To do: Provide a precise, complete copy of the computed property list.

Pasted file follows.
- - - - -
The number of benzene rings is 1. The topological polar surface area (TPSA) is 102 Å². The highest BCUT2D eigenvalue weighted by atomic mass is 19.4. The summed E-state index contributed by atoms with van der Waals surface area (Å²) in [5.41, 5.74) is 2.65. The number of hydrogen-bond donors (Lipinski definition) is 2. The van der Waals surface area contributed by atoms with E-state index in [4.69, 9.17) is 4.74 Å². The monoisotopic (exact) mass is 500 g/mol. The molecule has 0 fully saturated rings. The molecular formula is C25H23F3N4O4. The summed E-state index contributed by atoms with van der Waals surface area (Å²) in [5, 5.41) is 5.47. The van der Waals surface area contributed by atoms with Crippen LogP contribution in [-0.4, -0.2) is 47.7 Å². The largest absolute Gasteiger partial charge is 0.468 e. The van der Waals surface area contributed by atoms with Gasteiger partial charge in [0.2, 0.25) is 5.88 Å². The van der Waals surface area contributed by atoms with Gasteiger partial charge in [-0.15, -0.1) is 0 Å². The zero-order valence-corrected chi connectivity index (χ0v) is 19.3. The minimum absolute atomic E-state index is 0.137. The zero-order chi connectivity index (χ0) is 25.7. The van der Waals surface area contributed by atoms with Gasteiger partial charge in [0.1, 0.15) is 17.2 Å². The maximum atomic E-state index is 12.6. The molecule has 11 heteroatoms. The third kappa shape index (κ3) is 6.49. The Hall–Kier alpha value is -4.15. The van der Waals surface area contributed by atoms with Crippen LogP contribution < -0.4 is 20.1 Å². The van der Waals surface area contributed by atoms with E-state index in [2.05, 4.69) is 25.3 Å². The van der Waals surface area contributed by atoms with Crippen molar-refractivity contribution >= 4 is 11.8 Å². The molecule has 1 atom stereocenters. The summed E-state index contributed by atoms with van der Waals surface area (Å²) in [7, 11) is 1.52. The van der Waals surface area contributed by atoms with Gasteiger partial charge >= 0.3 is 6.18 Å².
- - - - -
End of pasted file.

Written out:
The number of benzene rings is 1. The topological polar surface area (TPSA) is 102 Å². The highest BCUT2D eigenvalue weighted by atomic mass is 19.4. The summed E-state index contributed by atoms with van der Waals surface area (Å²) in [5.41, 5.74) is 2.65. The number of hydrogen-bond donors (Lipinski definition) is 2. The van der Waals surface area contributed by atoms with E-state index in [4.69, 9.17) is 4.74 Å². The monoisotopic (exact) mass is 500 g/mol. The molecule has 0 fully saturated rings. The molecular formula is C25H23F3N4O4. The summed E-state index contributed by atoms with van der Waals surface area (Å²) in [5, 5.41) is 5.47. The van der Waals surface area contributed by atoms with Crippen LogP contribution in [-0.4, -0.2) is 47.7 Å². The largest absolute Gasteiger partial charge is 0.468 e. The van der Waals surface area contributed by atoms with Gasteiger partial charge in [0.2, 0.25) is 5.88 Å². The van der Waals surface area contributed by atoms with Gasteiger partial charge in [-0.15, -0.1) is 0 Å². The zero-order valence-corrected chi connectivity index (χ0v) is 19.3. The minimum absolute atomic E-state index is 0.137. The zero-order chi connectivity index (χ0) is 25.7. The van der Waals surface area contributed by atoms with Gasteiger partial charge in [0.1, 0.15) is 17.2 Å². The maximum atomic E-state index is 12.6. The molecule has 11 heteroatoms. The third kappa shape index (κ3) is 6.49. The Hall–Kier alpha value is -4.15. The van der Waals surface area contributed by atoms with Crippen LogP contribution < -0.4 is 20.1 Å². The van der Waals surface area contributed by atoms with E-state index in [2.05, 4.69) is 25.3 Å². The van der Waals surface area contributed by atoms with Crippen molar-refractivity contribution >= 4 is 11.8 Å². The molecule has 1 atom stereocenters. The summed E-state index contributed by atoms with van der Waals surface area (Å²) in [7, 11) is 1.52. The van der Waals surface area contributed by atoms with Gasteiger partial charge >= 0.3 is 6.18 Å².